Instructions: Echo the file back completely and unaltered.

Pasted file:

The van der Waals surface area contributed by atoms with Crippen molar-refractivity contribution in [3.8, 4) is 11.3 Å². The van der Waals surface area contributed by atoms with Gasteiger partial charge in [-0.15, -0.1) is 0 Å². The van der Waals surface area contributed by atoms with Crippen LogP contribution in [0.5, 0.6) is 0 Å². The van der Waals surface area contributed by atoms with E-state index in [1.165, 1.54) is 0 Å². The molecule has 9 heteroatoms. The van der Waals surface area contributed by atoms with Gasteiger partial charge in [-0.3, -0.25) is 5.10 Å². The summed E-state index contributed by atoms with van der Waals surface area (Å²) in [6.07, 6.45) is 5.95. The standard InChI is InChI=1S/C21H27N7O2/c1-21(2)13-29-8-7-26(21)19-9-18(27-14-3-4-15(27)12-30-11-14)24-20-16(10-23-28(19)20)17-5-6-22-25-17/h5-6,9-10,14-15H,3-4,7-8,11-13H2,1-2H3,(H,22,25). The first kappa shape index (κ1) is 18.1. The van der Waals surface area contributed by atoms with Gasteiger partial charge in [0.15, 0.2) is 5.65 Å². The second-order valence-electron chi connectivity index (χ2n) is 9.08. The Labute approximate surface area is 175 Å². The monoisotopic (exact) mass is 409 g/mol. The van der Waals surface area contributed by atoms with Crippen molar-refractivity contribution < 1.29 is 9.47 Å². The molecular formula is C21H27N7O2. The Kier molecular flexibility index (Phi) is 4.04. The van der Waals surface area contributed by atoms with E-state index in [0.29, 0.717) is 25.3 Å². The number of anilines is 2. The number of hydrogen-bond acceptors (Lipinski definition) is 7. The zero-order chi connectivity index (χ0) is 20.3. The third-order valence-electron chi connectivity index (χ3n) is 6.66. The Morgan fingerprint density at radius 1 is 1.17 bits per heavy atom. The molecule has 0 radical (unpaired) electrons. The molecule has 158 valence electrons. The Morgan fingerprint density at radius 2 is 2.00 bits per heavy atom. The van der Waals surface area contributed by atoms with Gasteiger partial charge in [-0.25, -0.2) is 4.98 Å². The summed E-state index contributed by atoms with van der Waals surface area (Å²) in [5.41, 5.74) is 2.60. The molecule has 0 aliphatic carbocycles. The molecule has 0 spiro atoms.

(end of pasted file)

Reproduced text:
The van der Waals surface area contributed by atoms with Crippen molar-refractivity contribution in [3.8, 4) is 11.3 Å². The van der Waals surface area contributed by atoms with Gasteiger partial charge in [-0.15, -0.1) is 0 Å². The van der Waals surface area contributed by atoms with Crippen LogP contribution in [0.5, 0.6) is 0 Å². The van der Waals surface area contributed by atoms with E-state index in [1.165, 1.54) is 0 Å². The molecule has 9 heteroatoms. The van der Waals surface area contributed by atoms with Gasteiger partial charge in [-0.3, -0.25) is 5.10 Å². The summed E-state index contributed by atoms with van der Waals surface area (Å²) in [6.07, 6.45) is 5.95. The standard InChI is InChI=1S/C21H27N7O2/c1-21(2)13-29-8-7-26(21)19-9-18(27-14-3-4-15(27)12-30-11-14)24-20-16(10-23-28(19)20)17-5-6-22-25-17/h5-6,9-10,14-15H,3-4,7-8,11-13H2,1-2H3,(H,22,25). The first kappa shape index (κ1) is 18.1. The van der Waals surface area contributed by atoms with Gasteiger partial charge in [0.15, 0.2) is 5.65 Å². The second-order valence-electron chi connectivity index (χ2n) is 9.08. The Labute approximate surface area is 175 Å². The monoisotopic (exact) mass is 409 g/mol. The van der Waals surface area contributed by atoms with Crippen molar-refractivity contribution < 1.29 is 9.47 Å². The molecular formula is C21H27N7O2. The Kier molecular flexibility index (Phi) is 4.04. The van der Waals surface area contributed by atoms with E-state index in [0.29, 0.717) is 25.3 Å². The number of anilines is 2. The number of hydrogen-bond acceptors (Lipinski definition) is 7. The zero-order chi connectivity index (χ0) is 20.3. The third-order valence-electron chi connectivity index (χ3n) is 6.66. The Morgan fingerprint density at radius 1 is 1.17 bits per heavy atom. The molecule has 0 radical (unpaired) electrons. The molecule has 158 valence electrons. The Morgan fingerprint density at radius 2 is 2.00 bits per heavy atom. The van der Waals surface area contributed by atoms with Gasteiger partial charge in [-0.25, -0.2) is 4.98 Å². The summed E-state index contributed by atoms with van der Waals surface area (Å²) in [5.41, 5.74) is 2.60. The molecule has 0 aliphatic carbocycles. The molecule has 0 spiro atoms.